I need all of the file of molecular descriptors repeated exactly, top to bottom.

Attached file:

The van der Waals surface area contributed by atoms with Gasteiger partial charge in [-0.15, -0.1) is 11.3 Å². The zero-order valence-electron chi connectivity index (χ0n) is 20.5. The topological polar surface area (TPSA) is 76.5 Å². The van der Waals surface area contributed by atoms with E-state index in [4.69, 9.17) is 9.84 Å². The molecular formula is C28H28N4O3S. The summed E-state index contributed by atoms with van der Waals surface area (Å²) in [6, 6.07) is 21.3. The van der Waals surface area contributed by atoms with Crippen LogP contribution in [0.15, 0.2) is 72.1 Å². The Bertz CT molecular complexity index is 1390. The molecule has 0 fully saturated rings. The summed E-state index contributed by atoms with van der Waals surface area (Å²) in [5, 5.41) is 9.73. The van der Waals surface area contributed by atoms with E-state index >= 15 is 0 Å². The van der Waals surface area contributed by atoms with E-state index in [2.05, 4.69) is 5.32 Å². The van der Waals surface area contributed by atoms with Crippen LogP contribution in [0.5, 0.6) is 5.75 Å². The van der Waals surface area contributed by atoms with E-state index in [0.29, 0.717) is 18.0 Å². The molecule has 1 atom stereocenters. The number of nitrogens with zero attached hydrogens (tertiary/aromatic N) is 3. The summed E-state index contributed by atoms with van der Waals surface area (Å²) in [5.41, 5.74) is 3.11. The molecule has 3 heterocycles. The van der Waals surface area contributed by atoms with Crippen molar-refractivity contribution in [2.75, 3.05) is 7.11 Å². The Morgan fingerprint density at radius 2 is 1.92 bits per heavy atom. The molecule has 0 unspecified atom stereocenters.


The van der Waals surface area contributed by atoms with Gasteiger partial charge in [-0.15, -0.1) is 11.3 Å². The zero-order valence-electron chi connectivity index (χ0n) is 20.5. The topological polar surface area (TPSA) is 76.5 Å². The van der Waals surface area contributed by atoms with E-state index in [4.69, 9.17) is 9.84 Å². The molecular formula is C28H28N4O3S. The summed E-state index contributed by atoms with van der Waals surface area (Å²) in [6, 6.07) is 21.3. The van der Waals surface area contributed by atoms with Crippen LogP contribution in [0.15, 0.2) is 72.1 Å². The Bertz CT molecular complexity index is 1390. The molecule has 0 fully saturated rings. The summed E-state index contributed by atoms with van der Waals surface area (Å²) in [5, 5.41) is 9.73. The van der Waals surface area contributed by atoms with E-state index >= 15 is 0 Å². The van der Waals surface area contributed by atoms with E-state index in [2.05, 4.69) is 5.32 Å². The van der Waals surface area contributed by atoms with Crippen LogP contribution in [0.5, 0.6) is 5.75 Å². The van der Waals surface area contributed by atoms with E-state index in [0.29, 0.717) is 18.0 Å². The molecule has 1 atom stereocenters. The number of nitrogens with zero attached hydrogens (tertiary/aromatic N) is 3. The summed E-state index contributed by atoms with van der Waals surface area (Å²) in [5.41, 5.74) is 3.11. The molecule has 3 heterocycles. The van der Waals surface area contributed by atoms with Crippen molar-refractivity contribution in [2.75, 3.05) is 7.11 Å². The Morgan fingerprint density at radius 2 is 1.92 bits per heavy atom. The molecule has 0 unspecified atom stereocenters.